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I'm thinking you meant Dec 2007? What a bad time to have such a loss.
You need to run this fact pattern by a probate, trust and estate attorney in the jurisdiction where your parents were domiciled at the time of your mother's death. The probate laws of that place will control what happens.
. A spouse cannot be disinherited by operation of law. Your father cannot divorce your mother, he is a widower now. And what you are proposing is called a will contest - that is when you claim that there was some irregularity about the making of the will that influenced the disposition of the testator's property that they might have done differently but for someone's undue influence. I can't tell based on what you have related whether you have sufficient evidence to prove that there was something irregular going on. I'm not trying to dissuade you - I simply can't tell.
You might want to start with the attorney who drafted this will/trust instrument in the first place. They can at least answer your basic questions accurately. I don't think that the family law attorney whom you spoke with explained what was happening very well.
Another thing that happens is the testator/grantor makes a trust, but forgets to transfer the deed to the real property to the trust. When that step is omitted, the property is not owned by the trust. Please know that California has one of the toughest probate codes in the country, chances are Montana is a lot more forgiving and less expensive to deal with.
Hope this helps. XXXXX XXXXX
There is no restriction or statute of limitations on a probate. That is what starts the clock ticking. But if your mother didn't live in CA, you don't want a CA atty - you want an atty where she was domiciled at the time of her death. Once the probate is opened if you want to contest the will you will want to move promptly.
I have had people come in with one wanting me to draft a will for the other. I have gently made the other person leave my office so I could talk with the proposed testator, figure out what they really want, and the answer was a complete shock once. I had another client whose housekeeper had had her sign a living trust leaving her entire estate to the housekeeper, which was not what the client wanted. It is horrible. The attorney who drafted this did the right thing by having your sister leave the office so he could talk privately with your mother, but I wonder if your mother shared her situation with the lawyer candidly, or if she glossed over what was happening to her.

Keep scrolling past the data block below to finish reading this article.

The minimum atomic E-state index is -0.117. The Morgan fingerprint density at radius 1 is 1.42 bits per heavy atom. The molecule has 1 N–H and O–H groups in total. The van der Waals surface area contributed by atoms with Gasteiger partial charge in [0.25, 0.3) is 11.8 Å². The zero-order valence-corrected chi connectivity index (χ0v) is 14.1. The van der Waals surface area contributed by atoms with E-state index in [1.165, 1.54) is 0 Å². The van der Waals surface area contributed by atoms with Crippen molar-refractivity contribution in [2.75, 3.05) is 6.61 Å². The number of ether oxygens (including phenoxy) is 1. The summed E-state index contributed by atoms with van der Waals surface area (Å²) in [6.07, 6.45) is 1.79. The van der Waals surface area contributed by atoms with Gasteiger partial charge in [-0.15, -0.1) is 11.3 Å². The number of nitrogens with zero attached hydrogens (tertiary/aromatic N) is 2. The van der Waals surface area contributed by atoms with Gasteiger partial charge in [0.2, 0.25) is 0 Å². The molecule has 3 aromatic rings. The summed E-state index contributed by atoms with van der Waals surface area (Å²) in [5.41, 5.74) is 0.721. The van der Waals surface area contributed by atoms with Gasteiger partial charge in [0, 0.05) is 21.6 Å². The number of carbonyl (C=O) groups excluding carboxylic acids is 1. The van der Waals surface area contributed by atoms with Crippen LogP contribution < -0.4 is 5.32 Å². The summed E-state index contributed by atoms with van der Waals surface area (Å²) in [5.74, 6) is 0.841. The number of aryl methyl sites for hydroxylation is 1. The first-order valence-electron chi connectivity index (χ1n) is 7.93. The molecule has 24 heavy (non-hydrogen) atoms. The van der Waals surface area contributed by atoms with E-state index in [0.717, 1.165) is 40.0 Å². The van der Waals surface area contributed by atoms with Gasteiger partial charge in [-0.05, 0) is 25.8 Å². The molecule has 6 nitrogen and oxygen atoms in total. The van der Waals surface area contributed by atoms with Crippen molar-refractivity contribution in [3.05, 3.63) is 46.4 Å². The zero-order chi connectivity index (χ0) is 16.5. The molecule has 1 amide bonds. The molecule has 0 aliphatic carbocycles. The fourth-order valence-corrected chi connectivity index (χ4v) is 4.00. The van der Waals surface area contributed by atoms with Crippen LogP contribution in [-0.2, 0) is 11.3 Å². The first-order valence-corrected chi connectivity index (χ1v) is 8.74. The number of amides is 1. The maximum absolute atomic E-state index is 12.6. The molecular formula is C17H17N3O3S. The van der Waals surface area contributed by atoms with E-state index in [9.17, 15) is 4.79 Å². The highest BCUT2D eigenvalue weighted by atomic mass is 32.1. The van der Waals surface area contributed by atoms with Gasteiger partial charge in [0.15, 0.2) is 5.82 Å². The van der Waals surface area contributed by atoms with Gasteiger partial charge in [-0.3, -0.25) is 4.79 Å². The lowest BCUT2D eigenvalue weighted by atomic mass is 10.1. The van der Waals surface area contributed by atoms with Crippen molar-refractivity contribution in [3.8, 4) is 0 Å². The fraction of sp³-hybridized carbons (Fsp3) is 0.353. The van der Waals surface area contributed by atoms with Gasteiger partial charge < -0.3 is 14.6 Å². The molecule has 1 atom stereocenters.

Depending on the timing, yes it could have been undue influence. Please be sure that you talk with the lawyer who drafted this, whether you hire him to do the probate or not. And the probate needs to be where she was domiciled, and if I were you I would do my level best NOT to have it probated in California. XXXXX XXXXX
Okay, now I understand. If your mother was domiciled in CA, then the will and or trust instrument is going to have to pass under CA law. CA probate is costly and complicated, which is why there is such a business in trusts. You can't deal with this in another state if your mother was a CA resident at the time of her death.
I hear your concerns about your mother's capacity. That is a separate problem from whether your mother effectively placed her real property in a trust. However, CA is a community property state. Real property owned by a married person, subject to some exceptions, belongs to the other spouse (an undivided one half interest).
I know your initial concern was whether your sister could make your father leave and be homeless. I can't tell you without seeing what estate planning was done, and I am not a CA attorney. But the story you have related certainly sets off my alarm bells. Please concentrate your energy on finding an hiring an attorney to help your father. You may have a will contest. Your mother may have died without a will. Your sister may have unduly influenced your mother. You need an attorney to review the documents and take the history and determine what to do. The advice you received from the first attorney was very poor. Spouses cannot disinherit spouses, and cannot divorce a dead person. You have to get to an attorney who can accurately apply the correct law. I wish you all the best with this. XXXXX XXXXX